Eternal Love - Each song on this album expresses experiences. “Eternal Love” adds to that concept by producing sounds of energy moving forward, excelling, plateauing, and coming to a halt. You can attach any storyline to this piece of music.

Intertwined – When you run-walk in the sand on the beach, then maneuver to a full scale run while your intertwined with your thoughts you just have to move with it. This song produces storyline movement.

Second Chance - Sounds like a marathon song to me. Maybe it’s called “Second Chance” because someone is offered a second chance at completing a marathon that they could not finish before. It’s a song about overcoming your triumphs.

Fugitive - The song fugitive reminds me of someone repeating something in their mind over and over again, trying to come up with a different answer or scenario to the same situation. The way the rhythms run in this song reminds me of circles - there is no beginning nor end.

Tokyo, Japan - Tokyo, Japan is a great sound bite for anime films. I can see cartoons in movement with this song.

Highlight - Is a delightful high energy song that I believe reflects the concept of “Defending the Rhino”. This song combines all the music sounds of the producer and brings it to a crescendo!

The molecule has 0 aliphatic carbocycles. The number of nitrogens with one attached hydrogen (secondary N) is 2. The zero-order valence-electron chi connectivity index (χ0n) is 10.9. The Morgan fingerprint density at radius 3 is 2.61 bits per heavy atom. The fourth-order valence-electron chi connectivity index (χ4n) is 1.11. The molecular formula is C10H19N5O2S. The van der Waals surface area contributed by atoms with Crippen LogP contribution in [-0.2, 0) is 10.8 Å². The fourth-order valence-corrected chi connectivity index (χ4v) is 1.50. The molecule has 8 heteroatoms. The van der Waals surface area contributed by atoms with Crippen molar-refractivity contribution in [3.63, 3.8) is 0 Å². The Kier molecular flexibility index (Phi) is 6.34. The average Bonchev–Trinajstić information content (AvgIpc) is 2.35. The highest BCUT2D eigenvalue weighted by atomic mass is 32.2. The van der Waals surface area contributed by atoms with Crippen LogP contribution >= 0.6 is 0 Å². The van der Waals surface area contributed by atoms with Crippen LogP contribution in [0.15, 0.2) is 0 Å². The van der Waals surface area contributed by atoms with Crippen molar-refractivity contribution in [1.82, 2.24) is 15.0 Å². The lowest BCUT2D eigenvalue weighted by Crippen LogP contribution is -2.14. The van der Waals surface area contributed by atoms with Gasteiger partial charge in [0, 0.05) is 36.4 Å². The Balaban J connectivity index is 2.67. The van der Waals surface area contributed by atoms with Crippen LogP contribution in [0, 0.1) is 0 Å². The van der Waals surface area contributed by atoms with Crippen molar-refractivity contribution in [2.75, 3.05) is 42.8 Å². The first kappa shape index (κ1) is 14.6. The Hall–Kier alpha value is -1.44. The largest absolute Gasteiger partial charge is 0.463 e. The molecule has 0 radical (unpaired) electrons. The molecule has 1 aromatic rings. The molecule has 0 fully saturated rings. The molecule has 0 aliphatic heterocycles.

Afterthought - You can feel the end coming in this song. After all is said and done, the purpose is complete, and we are quieting down for the end. There’s no place like home.

- Patricia Brower (Brower Entertainment) -

"Beautiful Endeavour Into Instrumentalism"

As a critic within the independent music scene, I get just about everything across my desk. Hip hop, indie folk, funk... the works. It’s not often, however, that I get a fully instrumental act that seems to culminate half a dozen different genres into itself to create a rather fresh, exciting endeavour. That’s the case with Defend The Rhino and his new album, ‘There’s No Place Like Home.’ Let’s explore a selection of songs from the record.

Defend The Rhino is the moniker of Nathaniel Sutton, a trained multi instrumentalist with a penchant for film scores. Thus, ‘There’s No Place Like Home’ often feels like it could be orchestrating a film. The album utilizes a pretty hefty sonic palette. There’s hints of classical influence, alternative rock, drone, atmosphere, and indie rock scattered throughout Sutton’s musings. In some ways, this is epitomized by the opener, ‘Milestone.’

‘Milestone’ introduces you to Defend The Rhino with a complex sonic landscape. The opening of the song builds, again, as if it’s scoring the emotional intensity of a film scene. Shortly after the two minute mark, the synthesizers, stark piano rhythm, and electric guitar all amplify into an excellent jam. It’s smooth and constant, and thus, might make it on my running playlist.

Sutton’s distinct flair becomes more recognizable as the album continues and you notice his talent for layering sounds. ‘Bucket List’ has a soft, melodic guitar riff propelling it forward as driving percussion makes room for ambient synthesizers and surreal sound effects. The cacophony of distortion toward the end is magnificently elegant.

As you move forward to ‘Fugitive’ later on the record, you’re met with one of Defend The Rhino’s best songs followed by ‘Tokyo, Japan.